In case you missed all the memos, there is very little of Jason Bourne in The Bourne Legacy, the fourth film to spring from the novels written by the late Robert Ludlum about a highly skilled intelligence operative. If one believes the entertainment media, when director Paul Greengrass was no longer attached to Bourne IV, Matt Damon’s interest in the project ended. That meant new story and new star. Jeremy Renner became “Aaron Cross,” yet another incredibly trained and talented operative working for the shadowy forces that toil for the Central Intelligence Agency.
Cross is part of project Outcome. Like Treadstone and Blackbriar, Outcome is all about making better agents, but in this case not just through training. Chemistry is involved, and there’s a Ph.D. of biochemistry named “Dr. Marta Shearing” (Rachel Weisz) who works for a government contractor on Outcome. The idea is to use viruses to enhance the mental and physical abilities of these operatives, and then keep the enhancements alive through the use of medications. The drugs are referred to as “meds” or “chems” and the agents keep them in small containers on a chain around their neck. There’s another program called Larx, and keep that name in mind, because it will come into play later.
The film opens with Cross involved in a training exercise in the remotest part of Alaska that turns out to be a punishment of sorts. After days on his own, he winds up at a cabin with someone else who is in the program for a night of rest.
Meanwhile, the Director of Central Intelligence has come across evidence that what’s been going on with Treadstone and Blackbriar may be leaked and become public knowledge. That would result in big problems for him and others, so he goes to see retired Admiral “Turso” (Stacy Keach) who turns to retired Colonel “Byer” (Edward Norton) who works for some other government agency that seems to exist solely to clean up messes caused by the CIA. He decides that the only answer is to “burn down the entire program”, which means killing everyone involved.
Cross survives the attempt to take him out, and uses some ingenious thinking to convince his pursuers that they succeeded in killing him. He knows that the only person he may be able to trust is Doctor Shearing, who has examined him a number of times. He makes his way to her Washington D.C. area home to make contact. But she’s a target as well, even after she survives the first attempt to kill her and all the other key scientists involved in the project. He arrives in the nick of time and the race is on, to get away and deal with the problem of Cross’ supply of meds being exhausted.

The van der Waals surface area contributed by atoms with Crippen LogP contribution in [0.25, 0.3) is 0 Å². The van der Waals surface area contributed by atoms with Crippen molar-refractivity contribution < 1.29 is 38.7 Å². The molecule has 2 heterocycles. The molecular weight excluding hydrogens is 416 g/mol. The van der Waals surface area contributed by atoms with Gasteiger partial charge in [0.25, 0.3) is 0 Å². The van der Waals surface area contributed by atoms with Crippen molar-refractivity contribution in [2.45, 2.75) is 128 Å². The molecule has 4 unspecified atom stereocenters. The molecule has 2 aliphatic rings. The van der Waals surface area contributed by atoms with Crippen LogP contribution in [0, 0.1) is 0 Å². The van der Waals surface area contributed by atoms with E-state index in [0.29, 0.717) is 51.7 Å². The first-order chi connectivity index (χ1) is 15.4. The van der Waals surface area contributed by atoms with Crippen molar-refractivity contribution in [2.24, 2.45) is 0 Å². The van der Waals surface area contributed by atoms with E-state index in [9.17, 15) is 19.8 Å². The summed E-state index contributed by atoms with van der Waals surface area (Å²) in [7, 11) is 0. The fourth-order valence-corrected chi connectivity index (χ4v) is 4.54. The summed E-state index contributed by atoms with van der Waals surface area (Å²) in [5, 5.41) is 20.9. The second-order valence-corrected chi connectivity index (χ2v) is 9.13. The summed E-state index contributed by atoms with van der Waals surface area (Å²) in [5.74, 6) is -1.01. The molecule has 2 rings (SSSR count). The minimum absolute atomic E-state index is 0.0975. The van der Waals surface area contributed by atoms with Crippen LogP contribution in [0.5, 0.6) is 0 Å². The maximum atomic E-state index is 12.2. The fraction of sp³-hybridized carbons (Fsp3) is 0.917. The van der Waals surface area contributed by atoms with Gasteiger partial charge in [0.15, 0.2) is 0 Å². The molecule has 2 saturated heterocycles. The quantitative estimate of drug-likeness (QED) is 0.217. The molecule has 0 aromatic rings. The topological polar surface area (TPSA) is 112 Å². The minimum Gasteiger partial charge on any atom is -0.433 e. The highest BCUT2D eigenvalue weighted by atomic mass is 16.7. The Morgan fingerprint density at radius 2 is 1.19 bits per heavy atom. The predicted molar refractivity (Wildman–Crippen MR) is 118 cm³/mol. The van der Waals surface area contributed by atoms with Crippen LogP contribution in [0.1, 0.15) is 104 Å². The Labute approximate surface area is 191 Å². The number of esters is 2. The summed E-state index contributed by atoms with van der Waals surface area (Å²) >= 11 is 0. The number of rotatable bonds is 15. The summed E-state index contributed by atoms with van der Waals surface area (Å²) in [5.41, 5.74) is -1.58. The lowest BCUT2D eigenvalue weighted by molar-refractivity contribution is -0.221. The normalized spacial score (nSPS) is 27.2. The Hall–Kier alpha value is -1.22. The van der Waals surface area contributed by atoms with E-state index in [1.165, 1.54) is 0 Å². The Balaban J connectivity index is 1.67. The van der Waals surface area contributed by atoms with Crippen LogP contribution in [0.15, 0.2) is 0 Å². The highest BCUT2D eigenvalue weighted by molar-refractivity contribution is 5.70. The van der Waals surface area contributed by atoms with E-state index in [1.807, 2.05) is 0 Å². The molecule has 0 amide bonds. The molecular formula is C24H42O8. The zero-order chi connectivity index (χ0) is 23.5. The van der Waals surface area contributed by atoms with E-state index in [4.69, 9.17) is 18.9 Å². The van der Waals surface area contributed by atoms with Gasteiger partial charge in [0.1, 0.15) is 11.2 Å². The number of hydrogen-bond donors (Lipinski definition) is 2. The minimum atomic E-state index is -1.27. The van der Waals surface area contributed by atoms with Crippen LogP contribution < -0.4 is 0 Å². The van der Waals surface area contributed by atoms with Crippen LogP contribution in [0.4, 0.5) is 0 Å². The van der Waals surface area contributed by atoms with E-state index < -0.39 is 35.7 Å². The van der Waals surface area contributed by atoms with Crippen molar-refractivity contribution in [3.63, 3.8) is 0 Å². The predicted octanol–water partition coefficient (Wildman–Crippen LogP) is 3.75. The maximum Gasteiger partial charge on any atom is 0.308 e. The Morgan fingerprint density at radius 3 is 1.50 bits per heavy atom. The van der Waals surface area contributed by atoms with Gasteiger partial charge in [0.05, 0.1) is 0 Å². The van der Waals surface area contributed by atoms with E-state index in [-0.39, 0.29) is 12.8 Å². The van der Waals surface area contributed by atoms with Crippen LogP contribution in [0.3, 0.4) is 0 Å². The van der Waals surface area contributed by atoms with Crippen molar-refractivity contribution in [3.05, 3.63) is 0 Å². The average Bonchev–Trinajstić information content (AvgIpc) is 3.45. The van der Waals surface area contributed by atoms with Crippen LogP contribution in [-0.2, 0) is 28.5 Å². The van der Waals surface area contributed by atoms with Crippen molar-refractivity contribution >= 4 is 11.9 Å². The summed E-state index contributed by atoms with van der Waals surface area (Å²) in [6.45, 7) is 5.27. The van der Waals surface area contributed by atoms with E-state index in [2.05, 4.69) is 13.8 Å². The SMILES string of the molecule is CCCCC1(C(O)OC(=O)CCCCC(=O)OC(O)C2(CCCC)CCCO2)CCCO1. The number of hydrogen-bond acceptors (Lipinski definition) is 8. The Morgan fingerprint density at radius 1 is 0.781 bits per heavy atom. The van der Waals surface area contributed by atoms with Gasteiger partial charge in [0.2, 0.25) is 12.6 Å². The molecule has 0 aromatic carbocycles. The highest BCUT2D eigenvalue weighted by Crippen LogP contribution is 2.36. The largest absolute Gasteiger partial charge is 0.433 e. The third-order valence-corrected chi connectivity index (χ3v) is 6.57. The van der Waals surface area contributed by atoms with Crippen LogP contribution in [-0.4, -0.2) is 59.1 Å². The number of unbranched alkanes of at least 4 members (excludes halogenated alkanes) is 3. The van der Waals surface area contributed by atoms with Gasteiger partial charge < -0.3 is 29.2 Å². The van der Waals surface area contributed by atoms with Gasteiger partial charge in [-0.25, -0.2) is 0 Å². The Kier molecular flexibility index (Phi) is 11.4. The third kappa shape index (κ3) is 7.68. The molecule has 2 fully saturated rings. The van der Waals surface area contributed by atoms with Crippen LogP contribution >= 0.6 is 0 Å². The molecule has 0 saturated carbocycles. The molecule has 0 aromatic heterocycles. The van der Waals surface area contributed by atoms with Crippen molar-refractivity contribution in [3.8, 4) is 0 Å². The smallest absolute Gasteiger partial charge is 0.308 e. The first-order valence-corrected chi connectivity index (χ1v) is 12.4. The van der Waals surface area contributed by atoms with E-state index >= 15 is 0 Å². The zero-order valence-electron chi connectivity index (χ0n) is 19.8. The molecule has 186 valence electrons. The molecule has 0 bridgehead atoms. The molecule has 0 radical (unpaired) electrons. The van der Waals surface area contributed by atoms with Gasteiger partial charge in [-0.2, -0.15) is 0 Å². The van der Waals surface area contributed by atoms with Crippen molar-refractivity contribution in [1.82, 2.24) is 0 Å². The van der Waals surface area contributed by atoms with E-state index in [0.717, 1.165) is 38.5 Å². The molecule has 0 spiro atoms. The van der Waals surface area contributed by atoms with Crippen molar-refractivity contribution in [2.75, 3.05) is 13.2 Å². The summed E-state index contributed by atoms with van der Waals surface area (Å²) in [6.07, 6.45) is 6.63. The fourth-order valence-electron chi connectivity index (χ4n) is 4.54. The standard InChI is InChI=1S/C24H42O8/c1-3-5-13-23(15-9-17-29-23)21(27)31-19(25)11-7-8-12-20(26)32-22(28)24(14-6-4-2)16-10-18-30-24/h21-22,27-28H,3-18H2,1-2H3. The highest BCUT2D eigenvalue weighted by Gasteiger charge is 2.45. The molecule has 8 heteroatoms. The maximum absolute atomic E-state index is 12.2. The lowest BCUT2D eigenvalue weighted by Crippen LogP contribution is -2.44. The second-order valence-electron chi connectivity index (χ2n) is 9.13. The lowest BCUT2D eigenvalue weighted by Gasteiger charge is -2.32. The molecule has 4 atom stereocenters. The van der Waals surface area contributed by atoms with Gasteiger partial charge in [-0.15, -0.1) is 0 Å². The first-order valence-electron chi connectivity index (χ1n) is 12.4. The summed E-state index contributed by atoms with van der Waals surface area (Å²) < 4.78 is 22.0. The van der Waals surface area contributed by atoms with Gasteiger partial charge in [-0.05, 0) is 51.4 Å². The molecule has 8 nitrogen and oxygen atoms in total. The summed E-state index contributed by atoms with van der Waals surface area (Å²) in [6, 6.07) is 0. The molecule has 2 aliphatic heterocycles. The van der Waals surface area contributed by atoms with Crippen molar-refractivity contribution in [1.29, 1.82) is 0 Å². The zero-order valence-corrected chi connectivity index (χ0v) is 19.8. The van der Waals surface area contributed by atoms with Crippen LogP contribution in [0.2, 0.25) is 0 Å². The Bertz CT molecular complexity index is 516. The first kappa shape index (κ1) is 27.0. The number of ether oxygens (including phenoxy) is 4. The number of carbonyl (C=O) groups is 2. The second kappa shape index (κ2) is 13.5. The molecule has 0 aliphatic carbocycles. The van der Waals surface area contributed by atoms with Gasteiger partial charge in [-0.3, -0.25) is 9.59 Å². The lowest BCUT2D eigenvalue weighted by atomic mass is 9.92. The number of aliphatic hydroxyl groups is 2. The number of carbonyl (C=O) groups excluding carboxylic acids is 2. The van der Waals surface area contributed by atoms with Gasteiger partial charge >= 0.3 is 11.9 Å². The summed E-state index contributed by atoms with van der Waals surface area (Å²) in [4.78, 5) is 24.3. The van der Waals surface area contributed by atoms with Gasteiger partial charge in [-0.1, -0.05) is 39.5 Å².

The story here has very little to do with Ludlum’s works, or the novel of the same name written by the very talented Eric Van Lustbader in 2004 (I’m a major fan of his original “The Ninja” trilogy). The script, from director Tony Gilroy and his brother Dan Gilroy (husband of actress Rene Russo), is good enough to hold interest, but there are problems with it. One of which is Larx. You see, Larx is yet another program of enhancing humans for intel operations, and it’s supposedly better than Outcome, but has no connection to it. If it did, after all, it would have been burned down as well. Instead, the agent designated Larx 3 is available and just happens to be in the right part of the world to be sent after Cross and Shearer in a last-ditch effort to kill them before they disappear forever.
The action sequences are above average. Technical things, like “spook-speak”, weapons and other equipment are well done. I hate it when a movie like this features good and bad guys shooting like crazy without ever having to reload and that’s not the case here for the most part. There is a strong chase sequence to follow in the pattern of prior Bourne films, this one set in Manila which made an excellent backdrop for the pursuit. I won’t get into the science, that’s for people who are fascinated by bio-chemistry and eugenics.
Renner is good. Very believable in the lead role, both in the action sequences and in the display of betrayal and determination to survive that one would expect of such a man. Weisz is excellent. She is limited by the narrowly drawn dimensions of her role and yet she manages to deliver in every scene. Sadly, Edward Norton, who is one of my favorite actors, is not nearly as good in his role as the morally bankrupt, self-righteous patriot who will order the death of anyone he thinks jeopardizes the safety of the United States. The maniacal commitment of such a person is mostly absent from his performance, save a great scene where he’s explaining the facts of life to an Army general who doesn’t want his operatives killed. Were it not for the contrivance of the Larx 3 operative, this would have been a better film.